By Robert GlazerFounder, Acceleration Partners, originally published on Inc.com
It’s a familiar situation for an employee: You’ve applied for a new job, gotten a great offer, and are excited to start at a new company and tackle new challenges. All that’s left is to let your managers know. But once you try to give notice, they respond with a lucrative counteroffer, promotion, or promise to make overdue changes–all to persuade you to stay.
While it seems natural for a business to want to hold onto a talented employee–and tempting for the employee to stay in a comfortable environment for more pay and perks–counteroffers have poor short- and long-term outcomes for both sides.
At Acceleration Partners, it’s always been our policy not to make counteroffers. We think they don’t make sense for our exiting employees or our business. Here’s why:
1. Counteroffers Break Trust.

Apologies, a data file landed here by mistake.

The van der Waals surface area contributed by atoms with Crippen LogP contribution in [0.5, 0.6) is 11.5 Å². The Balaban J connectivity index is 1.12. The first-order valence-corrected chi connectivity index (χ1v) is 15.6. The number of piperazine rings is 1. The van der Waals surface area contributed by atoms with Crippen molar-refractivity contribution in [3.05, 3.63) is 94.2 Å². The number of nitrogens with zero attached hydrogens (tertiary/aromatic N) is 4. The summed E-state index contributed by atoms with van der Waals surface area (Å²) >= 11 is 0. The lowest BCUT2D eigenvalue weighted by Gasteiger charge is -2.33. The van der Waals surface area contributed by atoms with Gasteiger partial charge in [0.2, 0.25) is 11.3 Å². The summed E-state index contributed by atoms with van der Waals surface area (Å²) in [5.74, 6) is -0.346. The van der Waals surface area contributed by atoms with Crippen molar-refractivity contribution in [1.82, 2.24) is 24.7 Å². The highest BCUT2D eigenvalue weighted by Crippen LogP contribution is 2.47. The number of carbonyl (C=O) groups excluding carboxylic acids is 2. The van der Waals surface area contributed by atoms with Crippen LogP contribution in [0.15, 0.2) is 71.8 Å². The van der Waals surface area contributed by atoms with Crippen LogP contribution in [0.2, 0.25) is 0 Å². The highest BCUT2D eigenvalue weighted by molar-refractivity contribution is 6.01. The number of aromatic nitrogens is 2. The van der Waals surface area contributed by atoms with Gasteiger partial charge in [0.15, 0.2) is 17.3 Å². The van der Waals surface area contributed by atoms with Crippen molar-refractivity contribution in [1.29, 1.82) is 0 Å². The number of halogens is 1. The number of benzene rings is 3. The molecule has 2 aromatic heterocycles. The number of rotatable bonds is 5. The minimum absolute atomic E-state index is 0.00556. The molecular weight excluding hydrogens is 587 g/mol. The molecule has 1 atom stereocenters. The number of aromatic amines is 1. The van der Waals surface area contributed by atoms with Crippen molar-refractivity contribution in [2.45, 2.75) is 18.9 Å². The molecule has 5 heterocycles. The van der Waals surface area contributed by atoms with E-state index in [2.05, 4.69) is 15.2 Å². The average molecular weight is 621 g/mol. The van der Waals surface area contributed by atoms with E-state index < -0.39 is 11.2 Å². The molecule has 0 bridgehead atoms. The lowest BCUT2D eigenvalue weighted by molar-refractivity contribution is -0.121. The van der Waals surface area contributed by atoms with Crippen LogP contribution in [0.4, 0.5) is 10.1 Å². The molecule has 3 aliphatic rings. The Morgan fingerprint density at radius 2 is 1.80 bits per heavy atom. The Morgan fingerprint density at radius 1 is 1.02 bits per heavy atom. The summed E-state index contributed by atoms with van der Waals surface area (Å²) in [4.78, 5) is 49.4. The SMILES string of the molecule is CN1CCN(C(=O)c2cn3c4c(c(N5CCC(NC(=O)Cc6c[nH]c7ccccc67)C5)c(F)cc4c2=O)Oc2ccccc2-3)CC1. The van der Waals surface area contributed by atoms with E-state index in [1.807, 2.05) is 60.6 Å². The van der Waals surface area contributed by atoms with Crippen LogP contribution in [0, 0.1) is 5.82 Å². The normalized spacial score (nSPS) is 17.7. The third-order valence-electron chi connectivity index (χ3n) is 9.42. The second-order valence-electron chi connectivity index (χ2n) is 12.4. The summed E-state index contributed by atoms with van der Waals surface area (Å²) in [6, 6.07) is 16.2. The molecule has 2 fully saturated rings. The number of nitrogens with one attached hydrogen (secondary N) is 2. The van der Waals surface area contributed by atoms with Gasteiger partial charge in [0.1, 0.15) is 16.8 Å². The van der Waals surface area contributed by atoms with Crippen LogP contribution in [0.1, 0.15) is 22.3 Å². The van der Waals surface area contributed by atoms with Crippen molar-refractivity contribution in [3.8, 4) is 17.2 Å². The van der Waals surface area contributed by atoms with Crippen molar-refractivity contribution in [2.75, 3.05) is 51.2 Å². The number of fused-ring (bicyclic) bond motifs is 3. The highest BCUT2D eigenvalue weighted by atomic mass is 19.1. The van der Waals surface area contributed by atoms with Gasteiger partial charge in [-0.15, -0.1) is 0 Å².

At first, an accepted counteroffer seems like a win-win: The company keeps a valuable employee, and the employee gets a raise or other overdue changes without having to take the risk of moving to a new company.
The reality, however, is that counteroffers are rarely a long-term solution for an exiting employee. Many recruiting websites assert that nine out of 10 candidates who accept a counteroffer end up leaving within a year anyway.
The problem is, a threat of departure breaks trust on both sides, and it’s not easy to recover from that. According to a Harvard Business Review survey, 80 percent of senior executives say that trust is diminished when an employee accepts a counteroffer.
This break of trust lingers long after… continue reading article